We are beginning to get a clear sense of precisely what the money is doing. For example, the Yukon government has used these funds for nursing staff, to help cover the costs related to visiting infectious disease specialists and for medications.

    Ontario, which has by far the largest number of people with hepatitis C, recently conducted an audit of its hepatitis C health care expenditures. It found that the special federal transfer payments worth $66.3 million had covered most of its overall expenditures of $82.5 million. Those expenditures were for things such as laboratory costs, drugs, hospital, physician, home care and public health services.

    British Columbia has drawn attention to its funding of liver transplants that people with severe conditions that are rooted in hepatitis C can require. Alberta is supporting state of the art laboratory testing and drug therapy among other initiatives.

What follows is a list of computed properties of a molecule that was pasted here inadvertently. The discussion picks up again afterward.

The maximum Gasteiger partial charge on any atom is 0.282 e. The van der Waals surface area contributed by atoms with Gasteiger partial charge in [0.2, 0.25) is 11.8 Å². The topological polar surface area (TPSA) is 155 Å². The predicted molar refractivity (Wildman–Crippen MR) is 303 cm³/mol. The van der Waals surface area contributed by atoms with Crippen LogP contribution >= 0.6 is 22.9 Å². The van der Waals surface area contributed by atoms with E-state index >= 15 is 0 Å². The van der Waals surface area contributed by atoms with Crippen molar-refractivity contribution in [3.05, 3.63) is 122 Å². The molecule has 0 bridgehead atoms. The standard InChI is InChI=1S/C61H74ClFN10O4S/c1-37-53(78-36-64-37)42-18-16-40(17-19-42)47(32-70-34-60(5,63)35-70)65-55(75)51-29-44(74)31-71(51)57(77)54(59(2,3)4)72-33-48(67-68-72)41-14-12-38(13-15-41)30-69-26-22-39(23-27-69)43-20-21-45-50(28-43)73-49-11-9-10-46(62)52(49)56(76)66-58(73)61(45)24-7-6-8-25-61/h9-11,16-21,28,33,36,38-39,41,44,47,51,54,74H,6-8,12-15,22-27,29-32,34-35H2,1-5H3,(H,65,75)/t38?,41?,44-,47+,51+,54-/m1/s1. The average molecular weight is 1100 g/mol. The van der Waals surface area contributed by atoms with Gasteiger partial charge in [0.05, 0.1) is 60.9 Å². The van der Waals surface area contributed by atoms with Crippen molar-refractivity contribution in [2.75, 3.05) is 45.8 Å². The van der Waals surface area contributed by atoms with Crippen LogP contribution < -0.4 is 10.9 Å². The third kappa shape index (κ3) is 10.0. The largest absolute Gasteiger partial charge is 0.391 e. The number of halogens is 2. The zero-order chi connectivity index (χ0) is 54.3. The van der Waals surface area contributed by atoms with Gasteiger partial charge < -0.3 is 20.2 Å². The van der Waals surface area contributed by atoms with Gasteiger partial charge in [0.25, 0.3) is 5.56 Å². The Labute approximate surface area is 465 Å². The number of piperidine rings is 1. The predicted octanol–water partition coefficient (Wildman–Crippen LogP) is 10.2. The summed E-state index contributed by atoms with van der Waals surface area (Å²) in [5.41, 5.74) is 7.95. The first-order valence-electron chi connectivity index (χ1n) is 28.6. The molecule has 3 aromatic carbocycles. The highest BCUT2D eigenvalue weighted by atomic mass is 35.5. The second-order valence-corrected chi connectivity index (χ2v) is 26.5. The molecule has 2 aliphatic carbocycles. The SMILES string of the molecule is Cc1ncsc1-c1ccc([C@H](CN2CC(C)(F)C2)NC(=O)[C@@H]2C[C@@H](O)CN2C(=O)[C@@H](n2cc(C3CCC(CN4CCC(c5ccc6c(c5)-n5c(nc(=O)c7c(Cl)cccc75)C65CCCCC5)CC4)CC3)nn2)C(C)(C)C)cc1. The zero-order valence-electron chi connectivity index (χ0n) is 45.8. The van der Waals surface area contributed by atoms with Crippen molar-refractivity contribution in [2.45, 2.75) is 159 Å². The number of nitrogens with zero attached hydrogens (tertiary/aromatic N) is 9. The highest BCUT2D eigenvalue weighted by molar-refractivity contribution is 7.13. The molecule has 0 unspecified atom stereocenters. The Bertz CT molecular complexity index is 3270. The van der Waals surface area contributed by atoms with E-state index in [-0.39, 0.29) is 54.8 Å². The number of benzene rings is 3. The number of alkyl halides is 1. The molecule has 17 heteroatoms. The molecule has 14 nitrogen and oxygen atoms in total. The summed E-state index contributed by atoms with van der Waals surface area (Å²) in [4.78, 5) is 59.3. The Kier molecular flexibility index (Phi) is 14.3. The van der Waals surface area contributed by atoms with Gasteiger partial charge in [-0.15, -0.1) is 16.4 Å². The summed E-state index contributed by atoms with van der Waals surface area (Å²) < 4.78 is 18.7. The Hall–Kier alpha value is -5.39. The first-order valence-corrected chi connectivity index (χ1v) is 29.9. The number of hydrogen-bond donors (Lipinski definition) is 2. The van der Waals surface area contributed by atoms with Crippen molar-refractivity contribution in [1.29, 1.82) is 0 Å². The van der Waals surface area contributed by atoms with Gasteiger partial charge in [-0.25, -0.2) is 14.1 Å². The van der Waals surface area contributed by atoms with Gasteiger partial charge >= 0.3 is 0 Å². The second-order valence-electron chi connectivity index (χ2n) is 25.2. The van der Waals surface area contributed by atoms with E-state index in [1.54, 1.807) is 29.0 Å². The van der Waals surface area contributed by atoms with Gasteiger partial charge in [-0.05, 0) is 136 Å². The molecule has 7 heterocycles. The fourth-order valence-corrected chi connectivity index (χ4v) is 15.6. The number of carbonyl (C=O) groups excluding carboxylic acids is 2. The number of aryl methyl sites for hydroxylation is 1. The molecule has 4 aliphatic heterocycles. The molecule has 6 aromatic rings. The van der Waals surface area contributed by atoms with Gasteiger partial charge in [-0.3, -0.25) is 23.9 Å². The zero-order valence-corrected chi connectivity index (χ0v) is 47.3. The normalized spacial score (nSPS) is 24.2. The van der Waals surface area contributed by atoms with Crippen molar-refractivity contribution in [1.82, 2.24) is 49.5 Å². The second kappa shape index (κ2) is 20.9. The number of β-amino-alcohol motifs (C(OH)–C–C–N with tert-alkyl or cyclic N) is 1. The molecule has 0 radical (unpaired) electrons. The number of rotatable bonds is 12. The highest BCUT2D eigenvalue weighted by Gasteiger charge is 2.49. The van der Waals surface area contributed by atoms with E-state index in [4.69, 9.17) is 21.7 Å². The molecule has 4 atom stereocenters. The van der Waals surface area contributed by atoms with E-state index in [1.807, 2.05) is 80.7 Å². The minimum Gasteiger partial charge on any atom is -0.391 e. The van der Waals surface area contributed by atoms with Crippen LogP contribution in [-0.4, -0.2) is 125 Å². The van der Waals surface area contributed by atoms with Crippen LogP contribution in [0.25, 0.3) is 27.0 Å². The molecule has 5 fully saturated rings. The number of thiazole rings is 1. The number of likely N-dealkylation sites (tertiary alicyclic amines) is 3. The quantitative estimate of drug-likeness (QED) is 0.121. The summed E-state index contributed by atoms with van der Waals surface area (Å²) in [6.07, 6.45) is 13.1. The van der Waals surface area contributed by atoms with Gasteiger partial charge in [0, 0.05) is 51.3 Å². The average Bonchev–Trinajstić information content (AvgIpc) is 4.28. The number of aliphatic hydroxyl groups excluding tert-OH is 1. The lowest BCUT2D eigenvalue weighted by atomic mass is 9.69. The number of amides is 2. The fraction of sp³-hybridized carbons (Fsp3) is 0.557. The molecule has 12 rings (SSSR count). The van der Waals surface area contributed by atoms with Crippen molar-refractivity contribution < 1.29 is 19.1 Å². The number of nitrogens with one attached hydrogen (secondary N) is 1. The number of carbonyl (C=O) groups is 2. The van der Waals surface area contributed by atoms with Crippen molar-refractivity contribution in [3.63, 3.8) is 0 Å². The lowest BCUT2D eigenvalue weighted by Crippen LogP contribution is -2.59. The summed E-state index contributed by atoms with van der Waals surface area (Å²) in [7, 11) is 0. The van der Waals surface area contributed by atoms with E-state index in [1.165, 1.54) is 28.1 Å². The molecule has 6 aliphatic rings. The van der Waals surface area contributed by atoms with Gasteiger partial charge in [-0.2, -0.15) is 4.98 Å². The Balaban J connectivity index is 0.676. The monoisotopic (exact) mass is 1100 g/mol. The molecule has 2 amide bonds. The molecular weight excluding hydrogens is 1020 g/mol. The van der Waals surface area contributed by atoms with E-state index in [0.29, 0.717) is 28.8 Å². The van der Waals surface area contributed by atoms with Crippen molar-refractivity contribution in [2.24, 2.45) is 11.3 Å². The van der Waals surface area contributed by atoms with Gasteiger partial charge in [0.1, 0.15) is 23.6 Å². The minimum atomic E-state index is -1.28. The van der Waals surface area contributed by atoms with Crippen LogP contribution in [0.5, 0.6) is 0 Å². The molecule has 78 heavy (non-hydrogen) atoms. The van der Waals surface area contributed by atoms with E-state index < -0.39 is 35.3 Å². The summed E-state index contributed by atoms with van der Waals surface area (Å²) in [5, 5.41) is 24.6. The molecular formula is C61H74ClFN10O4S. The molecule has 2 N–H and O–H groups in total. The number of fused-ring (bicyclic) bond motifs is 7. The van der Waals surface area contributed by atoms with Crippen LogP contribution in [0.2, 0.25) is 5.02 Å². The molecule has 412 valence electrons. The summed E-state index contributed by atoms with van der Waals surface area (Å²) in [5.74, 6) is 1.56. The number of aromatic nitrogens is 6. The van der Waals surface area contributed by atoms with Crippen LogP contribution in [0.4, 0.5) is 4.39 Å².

Many provinces, such as Manitoba, have reported that they are using funds to help support the provision of the new combination therapy that is proving to be a success for many hepatitis C patients.


    In such places as Nunavut and New Brunswick, some funds are enabling the transfer of hepatitis C patients to provinces where highly specialized services of liver specialists, including transplants, are possible.

    Another aspect of the funding allocated to meeting the needs of hepatitis C victims was the recently completed lookback/traceback initiative. Under lookback/traceback, our government committed to paying half the costs of provincial and territorial initiatives that helped identify the donors and the recipients of hepatitis C infected blood.

    This was a complex process that involved a review of all hospital medical records available and the identification of people who had donated infected blood.